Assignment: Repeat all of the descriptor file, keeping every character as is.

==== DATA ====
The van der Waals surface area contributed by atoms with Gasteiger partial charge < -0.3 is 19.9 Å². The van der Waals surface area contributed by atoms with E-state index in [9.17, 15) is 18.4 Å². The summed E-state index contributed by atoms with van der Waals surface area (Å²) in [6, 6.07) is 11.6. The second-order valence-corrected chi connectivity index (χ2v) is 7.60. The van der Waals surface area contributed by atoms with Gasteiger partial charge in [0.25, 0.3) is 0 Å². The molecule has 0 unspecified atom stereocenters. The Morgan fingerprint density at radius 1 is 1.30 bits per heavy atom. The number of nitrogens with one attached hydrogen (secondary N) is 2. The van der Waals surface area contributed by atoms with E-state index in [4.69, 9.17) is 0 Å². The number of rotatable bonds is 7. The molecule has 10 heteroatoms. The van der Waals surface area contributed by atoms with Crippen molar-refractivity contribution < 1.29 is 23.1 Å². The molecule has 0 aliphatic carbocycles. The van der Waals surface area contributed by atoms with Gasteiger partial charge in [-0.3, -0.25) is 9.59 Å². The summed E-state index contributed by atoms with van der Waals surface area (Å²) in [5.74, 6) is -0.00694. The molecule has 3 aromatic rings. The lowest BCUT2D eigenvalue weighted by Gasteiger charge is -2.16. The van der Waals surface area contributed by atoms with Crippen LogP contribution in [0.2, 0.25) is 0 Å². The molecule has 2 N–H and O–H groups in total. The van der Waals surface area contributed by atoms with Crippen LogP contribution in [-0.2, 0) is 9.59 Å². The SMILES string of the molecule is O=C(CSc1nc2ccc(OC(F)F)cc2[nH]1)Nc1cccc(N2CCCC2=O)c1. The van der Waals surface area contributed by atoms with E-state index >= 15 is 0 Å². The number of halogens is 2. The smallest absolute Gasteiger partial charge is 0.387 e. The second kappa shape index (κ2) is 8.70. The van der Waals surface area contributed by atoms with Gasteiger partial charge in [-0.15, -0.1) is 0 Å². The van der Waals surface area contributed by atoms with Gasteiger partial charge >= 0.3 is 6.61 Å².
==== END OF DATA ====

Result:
The van der Waals surface area contributed by atoms with Gasteiger partial charge < -0.3 is 19.9 Å². The van der Waals surface area contributed by atoms with E-state index in [9.17, 15) is 18.4 Å². The summed E-state index contributed by atoms with van der Waals surface area (Å²) in [6, 6.07) is 11.6. The second-order valence-corrected chi connectivity index (χ2v) is 7.60. The van der Waals surface area contributed by atoms with Gasteiger partial charge in [0.25, 0.3) is 0 Å². The molecule has 0 unspecified atom stereocenters. The Morgan fingerprint density at radius 1 is 1.30 bits per heavy atom. The number of nitrogens with one attached hydrogen (secondary N) is 2. The van der Waals surface area contributed by atoms with E-state index in [4.69, 9.17) is 0 Å². The number of rotatable bonds is 7. The molecule has 10 heteroatoms. The van der Waals surface area contributed by atoms with Crippen molar-refractivity contribution < 1.29 is 23.1 Å². The molecule has 0 aliphatic carbocycles. The van der Waals surface area contributed by atoms with Gasteiger partial charge in [-0.3, -0.25) is 9.59 Å². The summed E-state index contributed by atoms with van der Waals surface area (Å²) in [5.74, 6) is -0.00694. The molecule has 3 aromatic rings. The lowest BCUT2D eigenvalue weighted by Gasteiger charge is -2.16. The van der Waals surface area contributed by atoms with Crippen LogP contribution in [0.2, 0.25) is 0 Å². The molecule has 2 N–H and O–H groups in total. The van der Waals surface area contributed by atoms with Crippen LogP contribution in [-0.2, 0) is 9.59 Å². The SMILES string of the molecule is O=C(CSc1nc2ccc(OC(F)F)cc2[nH]1)Nc1cccc(N2CCCC2=O)c1. The van der Waals surface area contributed by atoms with E-state index >= 15 is 0 Å². The number of halogens is 2. The smallest absolute Gasteiger partial charge is 0.387 e. The second kappa shape index (κ2) is 8.70. The van der Waals surface area contributed by atoms with Gasteiger partial charge in [-0.15, -0.1) is 0 Å². The van der Waals surface area contributed by atoms with Gasteiger partial charge >= 0.3 is 6.61 Å².